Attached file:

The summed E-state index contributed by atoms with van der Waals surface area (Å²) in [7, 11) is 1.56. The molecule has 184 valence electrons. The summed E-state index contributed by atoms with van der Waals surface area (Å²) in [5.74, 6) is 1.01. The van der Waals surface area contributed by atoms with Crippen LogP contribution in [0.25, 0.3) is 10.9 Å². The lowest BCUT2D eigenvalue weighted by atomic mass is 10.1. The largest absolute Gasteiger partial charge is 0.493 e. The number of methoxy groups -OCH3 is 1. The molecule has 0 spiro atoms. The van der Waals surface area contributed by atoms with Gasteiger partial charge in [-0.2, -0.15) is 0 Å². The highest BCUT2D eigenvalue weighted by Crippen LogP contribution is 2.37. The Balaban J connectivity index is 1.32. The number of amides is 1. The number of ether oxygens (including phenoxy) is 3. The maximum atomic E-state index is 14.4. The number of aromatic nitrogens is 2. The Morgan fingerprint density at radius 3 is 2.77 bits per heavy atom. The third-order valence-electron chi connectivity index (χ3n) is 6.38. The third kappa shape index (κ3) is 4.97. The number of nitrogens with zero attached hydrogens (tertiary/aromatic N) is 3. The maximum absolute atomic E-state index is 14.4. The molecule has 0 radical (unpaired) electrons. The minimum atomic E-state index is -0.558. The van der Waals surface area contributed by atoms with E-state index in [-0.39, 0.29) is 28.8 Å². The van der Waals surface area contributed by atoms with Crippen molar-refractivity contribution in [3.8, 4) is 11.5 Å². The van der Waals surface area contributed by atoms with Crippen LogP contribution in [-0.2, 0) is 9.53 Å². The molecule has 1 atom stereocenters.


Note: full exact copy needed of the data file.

The summed E-state index contributed by atoms with van der Waals surface area (Å²) in [7, 11) is 1.56. The molecule has 184 valence electrons. The summed E-state index contributed by atoms with van der Waals surface area (Å²) in [5.74, 6) is 1.01. The van der Waals surface area contributed by atoms with Crippen LogP contribution in [0.25, 0.3) is 10.9 Å². The lowest BCUT2D eigenvalue weighted by atomic mass is 10.1. The largest absolute Gasteiger partial charge is 0.493 e. The number of methoxy groups -OCH3 is 1. The molecule has 0 spiro atoms. The van der Waals surface area contributed by atoms with Gasteiger partial charge in [-0.2, -0.15) is 0 Å². The highest BCUT2D eigenvalue weighted by Crippen LogP contribution is 2.37. The Balaban J connectivity index is 1.32. The number of amides is 1. The number of ether oxygens (including phenoxy) is 3. The maximum atomic E-state index is 14.4. The number of aromatic nitrogens is 2. The Morgan fingerprint density at radius 3 is 2.77 bits per heavy atom. The third-order valence-electron chi connectivity index (χ3n) is 6.38. The third kappa shape index (κ3) is 4.97. The number of nitrogens with zero attached hydrogens (tertiary/aromatic N) is 3. The maximum absolute atomic E-state index is 14.4. The molecule has 0 radical (unpaired) electrons. The minimum atomic E-state index is -0.558. The van der Waals surface area contributed by atoms with E-state index in [-0.39, 0.29) is 28.8 Å². The van der Waals surface area contributed by atoms with Crippen molar-refractivity contribution in [3.8, 4) is 11.5 Å². The van der Waals surface area contributed by atoms with Crippen LogP contribution in [-0.2, 0) is 9.53 Å². The molecule has 1 atom stereocenters.